Frankie goes to Hollywood - Rage Hard

Main Front Cover design
This track marked the end of the first phase of FGTH's career (if there was any true second one?)
Since the release of Relax in 1983, they were the mothership of the Label's fame, and much efforts were put in making them some iconic pop idols.
But beyond the talent displayed at managing them, this implied a great deal of attention to sleeve design, and visual design in general.

This release is a classic example of the sleeve variation madness that was the trademark of ZTT in this period. Not only did they find it funny to release dozens of different versions of the records, with confusing tracklistings, same cover for half-different contents, but of course with different catalog numbers, but they really worked hard at creating visual variants.
Of course, it was certainly about money, to a certain extent, but it was also so efficient at brand-building, and creating a kind a crazy fascination for the label and its people.
Here, the very striking iconic design was transposed in many ways, on various format. one of the highlight being a gatefold 7 inch with a pop-up version of the Fists ;-)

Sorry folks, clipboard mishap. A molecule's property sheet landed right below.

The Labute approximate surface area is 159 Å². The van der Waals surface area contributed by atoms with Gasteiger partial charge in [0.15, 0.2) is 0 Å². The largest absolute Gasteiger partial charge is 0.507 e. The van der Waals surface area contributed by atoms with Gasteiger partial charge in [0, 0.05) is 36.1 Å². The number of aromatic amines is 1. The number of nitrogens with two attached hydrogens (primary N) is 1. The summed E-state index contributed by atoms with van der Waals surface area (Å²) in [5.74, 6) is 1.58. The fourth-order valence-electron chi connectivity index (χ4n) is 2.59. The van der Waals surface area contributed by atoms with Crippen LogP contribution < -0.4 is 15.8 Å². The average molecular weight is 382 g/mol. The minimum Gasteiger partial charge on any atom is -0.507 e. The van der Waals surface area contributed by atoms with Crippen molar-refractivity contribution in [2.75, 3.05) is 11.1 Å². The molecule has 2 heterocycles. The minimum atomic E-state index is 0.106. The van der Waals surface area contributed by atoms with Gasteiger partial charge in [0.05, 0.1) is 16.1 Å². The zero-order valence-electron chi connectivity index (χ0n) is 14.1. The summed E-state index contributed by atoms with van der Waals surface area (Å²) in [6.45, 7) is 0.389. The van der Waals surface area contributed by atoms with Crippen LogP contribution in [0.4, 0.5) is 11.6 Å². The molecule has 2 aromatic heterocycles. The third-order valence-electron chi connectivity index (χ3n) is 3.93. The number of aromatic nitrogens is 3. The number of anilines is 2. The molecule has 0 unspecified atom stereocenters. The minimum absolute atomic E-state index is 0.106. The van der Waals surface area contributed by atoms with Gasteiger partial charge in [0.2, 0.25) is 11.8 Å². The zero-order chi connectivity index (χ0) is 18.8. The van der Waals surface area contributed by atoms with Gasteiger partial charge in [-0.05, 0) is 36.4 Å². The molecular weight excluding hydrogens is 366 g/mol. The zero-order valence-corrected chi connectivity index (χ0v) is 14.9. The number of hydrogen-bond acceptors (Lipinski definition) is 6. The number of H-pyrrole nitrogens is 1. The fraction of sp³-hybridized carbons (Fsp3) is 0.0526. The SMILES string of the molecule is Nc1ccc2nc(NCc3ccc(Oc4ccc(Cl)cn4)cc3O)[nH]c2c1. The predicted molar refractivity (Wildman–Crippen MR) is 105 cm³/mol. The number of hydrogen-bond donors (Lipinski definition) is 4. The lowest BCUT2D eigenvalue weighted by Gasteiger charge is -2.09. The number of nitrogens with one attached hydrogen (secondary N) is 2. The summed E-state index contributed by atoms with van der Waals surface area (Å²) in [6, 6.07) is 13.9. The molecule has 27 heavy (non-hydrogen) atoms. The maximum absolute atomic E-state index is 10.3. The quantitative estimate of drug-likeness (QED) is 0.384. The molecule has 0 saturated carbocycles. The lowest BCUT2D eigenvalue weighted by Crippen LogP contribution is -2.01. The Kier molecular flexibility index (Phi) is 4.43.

The Pop-up 7 inch


7 inch single Back cover. With a symbol for each member of the band.



Promotional package

Another Front Cover (note the deliciously useless "peel-of sticker" with the Cat#!)



ZTT was not only the brainchild of Trevor Horn (the music guru, assisted by the Art Of Noise team into producing the label's sound), but also of David Morley who's main function was to provide texts, quotes and others miscellaneous poetic material to decorate the sleeves.

Another back-cover (each format had a different tint for the fist).
Front Cover ? Back cover ? Ha ha! Got you!

Don't ask me...
But let's put the Catalog number as big as possible!

And, final step in our little travel into this brilliant mess, have a look at the music video : don't be too critic about the retro and a bit ridiculous details, and just see how the design was cleverly incorporated in the video. It is to be noted also that it was quite innovative at that time to mix video, texts and to lay-out the screen like this. In fact it still is...
And yes, you can still dream about wearing the famous black & whits trousers of "preaching" Frankie, and have fun seeing Paul Rutherford, the moustached member which role was to be "The Dancer", agitating himself with great seriousness and playbacking vocals with enthusiasm.

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